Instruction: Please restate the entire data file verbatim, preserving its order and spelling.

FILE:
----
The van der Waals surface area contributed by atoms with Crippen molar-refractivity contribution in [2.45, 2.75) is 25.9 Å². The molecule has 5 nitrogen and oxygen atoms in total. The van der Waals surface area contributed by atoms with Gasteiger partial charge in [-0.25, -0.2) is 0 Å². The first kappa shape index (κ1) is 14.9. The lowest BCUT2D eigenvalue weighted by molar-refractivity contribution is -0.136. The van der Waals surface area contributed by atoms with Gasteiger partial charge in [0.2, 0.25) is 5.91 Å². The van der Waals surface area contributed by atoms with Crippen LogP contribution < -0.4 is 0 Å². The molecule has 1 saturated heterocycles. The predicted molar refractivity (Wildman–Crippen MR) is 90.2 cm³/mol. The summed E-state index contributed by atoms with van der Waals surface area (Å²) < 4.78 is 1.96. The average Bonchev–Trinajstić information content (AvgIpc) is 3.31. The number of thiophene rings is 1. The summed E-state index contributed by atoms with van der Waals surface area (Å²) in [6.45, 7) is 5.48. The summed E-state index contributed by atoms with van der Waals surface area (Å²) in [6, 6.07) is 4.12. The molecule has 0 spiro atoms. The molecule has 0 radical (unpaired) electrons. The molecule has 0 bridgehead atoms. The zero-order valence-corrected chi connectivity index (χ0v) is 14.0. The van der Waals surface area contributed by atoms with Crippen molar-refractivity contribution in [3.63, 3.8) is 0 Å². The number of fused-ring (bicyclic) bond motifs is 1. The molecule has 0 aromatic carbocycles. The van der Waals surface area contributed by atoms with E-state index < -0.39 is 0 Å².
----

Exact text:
The van der Waals surface area contributed by atoms with Crippen molar-refractivity contribution in [2.45, 2.75) is 25.9 Å². The molecule has 5 nitrogen and oxygen atoms in total. The van der Waals surface area contributed by atoms with Gasteiger partial charge in [-0.25, -0.2) is 0 Å². The first kappa shape index (κ1) is 14.9. The lowest BCUT2D eigenvalue weighted by molar-refractivity contribution is -0.136. The van der Waals surface area contributed by atoms with Gasteiger partial charge in [0.2, 0.25) is 5.91 Å². The van der Waals surface area contributed by atoms with Crippen LogP contribution < -0.4 is 0 Å². The molecule has 1 saturated heterocycles. The predicted molar refractivity (Wildman–Crippen MR) is 90.2 cm³/mol. The summed E-state index contributed by atoms with van der Waals surface area (Å²) < 4.78 is 1.96. The average Bonchev–Trinajstić information content (AvgIpc) is 3.31. The number of thiophene rings is 1. The summed E-state index contributed by atoms with van der Waals surface area (Å²) in [6.45, 7) is 5.48. The summed E-state index contributed by atoms with van der Waals surface area (Å²) in [6, 6.07) is 4.12. The molecule has 0 spiro atoms. The molecule has 0 radical (unpaired) electrons. The molecule has 0 bridgehead atoms. The zero-order valence-corrected chi connectivity index (χ0v) is 14.0. The van der Waals surface area contributed by atoms with Crippen molar-refractivity contribution in [3.63, 3.8) is 0 Å². The number of fused-ring (bicyclic) bond motifs is 1. The molecule has 0 aromatic carbocycles. The van der Waals surface area contributed by atoms with E-state index < -0.39 is 0 Å².